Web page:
The other day I was chatting with a teaching colleague who was all of a fluster, becuase she was about to have a lesson observed by another teacher.
"You always look so confident", she said to me, despairingly.
Well, actually, no, I'm not that confident.
On Sundays, when I am sitting at the organ bench, my hands are poised over the first notes of the hymn, but shaking so much that it is going to be a miracle if my fingers land on the right keys. (And they usually do. Not always. But often enough).
During the week, I face classes of 20 - 40 children and attempt to deliver high quality music lessons. I am used to having my lessons hi-jacked, side-tracked, heckled, sabotaged, and diverted by the behaviour of the children, the demands of the school schedule, power cuts, equipment failure, and sometimes by my own lack of judgement, for example in choosing the wrong activity, or having done insufficient planning beforehand. (The lessons are usually good. Sometimes they are, let's say, "unsatisfactory". Sometimes they are brilliant, even if I say so myself.)
I am often observed informally, by my colleagues who teach alongside me, by the class teachers who may join in with enthusiasm, or sit critically on the sidelines, and sometimes observed formally, by my line managers or even Ofsted inspectors.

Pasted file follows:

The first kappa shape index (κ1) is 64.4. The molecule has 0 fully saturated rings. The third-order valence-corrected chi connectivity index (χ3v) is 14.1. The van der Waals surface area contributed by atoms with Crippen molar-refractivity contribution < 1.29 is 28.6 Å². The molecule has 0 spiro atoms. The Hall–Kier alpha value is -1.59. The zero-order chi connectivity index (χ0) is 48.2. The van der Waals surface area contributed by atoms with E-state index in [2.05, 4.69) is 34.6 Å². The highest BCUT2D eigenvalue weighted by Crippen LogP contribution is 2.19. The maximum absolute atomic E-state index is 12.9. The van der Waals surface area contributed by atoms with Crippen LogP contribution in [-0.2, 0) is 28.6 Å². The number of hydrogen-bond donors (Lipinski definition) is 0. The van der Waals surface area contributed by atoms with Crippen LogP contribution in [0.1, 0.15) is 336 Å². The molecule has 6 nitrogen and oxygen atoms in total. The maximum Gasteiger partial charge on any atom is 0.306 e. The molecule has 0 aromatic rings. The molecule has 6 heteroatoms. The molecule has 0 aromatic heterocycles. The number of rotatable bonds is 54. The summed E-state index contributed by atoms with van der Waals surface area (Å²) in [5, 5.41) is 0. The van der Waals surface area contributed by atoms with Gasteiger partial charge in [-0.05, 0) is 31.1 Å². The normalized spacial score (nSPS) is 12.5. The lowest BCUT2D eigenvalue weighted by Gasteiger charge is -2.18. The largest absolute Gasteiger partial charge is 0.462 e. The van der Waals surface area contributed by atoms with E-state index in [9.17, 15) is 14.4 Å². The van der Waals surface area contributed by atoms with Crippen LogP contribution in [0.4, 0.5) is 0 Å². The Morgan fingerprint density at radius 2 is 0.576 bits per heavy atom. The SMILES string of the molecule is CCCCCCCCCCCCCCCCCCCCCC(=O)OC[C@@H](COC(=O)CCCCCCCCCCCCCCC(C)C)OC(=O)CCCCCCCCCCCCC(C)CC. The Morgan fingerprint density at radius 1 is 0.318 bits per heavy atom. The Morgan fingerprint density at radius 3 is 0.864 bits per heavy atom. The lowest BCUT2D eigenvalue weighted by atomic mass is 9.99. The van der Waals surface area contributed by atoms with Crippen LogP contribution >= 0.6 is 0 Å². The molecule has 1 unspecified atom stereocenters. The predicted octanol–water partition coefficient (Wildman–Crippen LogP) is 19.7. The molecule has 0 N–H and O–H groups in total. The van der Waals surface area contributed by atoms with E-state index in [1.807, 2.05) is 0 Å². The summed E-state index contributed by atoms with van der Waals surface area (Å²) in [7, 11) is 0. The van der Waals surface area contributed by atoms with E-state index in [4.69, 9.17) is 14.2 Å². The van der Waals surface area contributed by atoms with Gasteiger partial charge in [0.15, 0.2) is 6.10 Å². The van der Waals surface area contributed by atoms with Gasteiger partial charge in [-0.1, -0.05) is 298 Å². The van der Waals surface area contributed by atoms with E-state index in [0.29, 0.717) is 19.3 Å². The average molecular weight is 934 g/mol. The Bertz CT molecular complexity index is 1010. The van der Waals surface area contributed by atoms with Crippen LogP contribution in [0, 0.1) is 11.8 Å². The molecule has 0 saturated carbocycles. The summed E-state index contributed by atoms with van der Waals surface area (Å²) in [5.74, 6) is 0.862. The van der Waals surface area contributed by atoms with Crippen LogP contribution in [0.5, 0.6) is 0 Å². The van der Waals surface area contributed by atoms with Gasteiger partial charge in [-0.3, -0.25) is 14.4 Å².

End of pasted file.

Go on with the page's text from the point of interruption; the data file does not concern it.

So, how is it that I appear to be so confident?
I started playing in the the local music festival at the age of 5; climbing up the steep stairs onto the stage, walking half a mile to the huge grand piano, facing acres of seating filled with thousands of faces, lisping out the name of my piece, "Speak up, little girl, say it again, I can't hear you" and then rattling through "Sailor's Dance" or "Toccatina" or whatever. (Okay, so it was the local community centre with maybe fifty children and parents sitting in about four rows of seats. Seemed like more.)
I started doing music exams at the age of about 8, right through to sixth form. I took my teaching diploma when I was in my thirties, after being made redundant from my job in the computer department. Even now, I do a music exam every couple of years in order to have first hand experience of how the exam is presented to my students. (The last was Grade 1 violin and I am very proud of getting a merit, although I still maintain that if I had been forty years younger it might have been more!)
This training has taught me that it is possible to function, and even excel, when inwardly I am jellified with terror. It has been invaluable preparation for job interviews, driving tests, and all the stressy events in a normal adult life.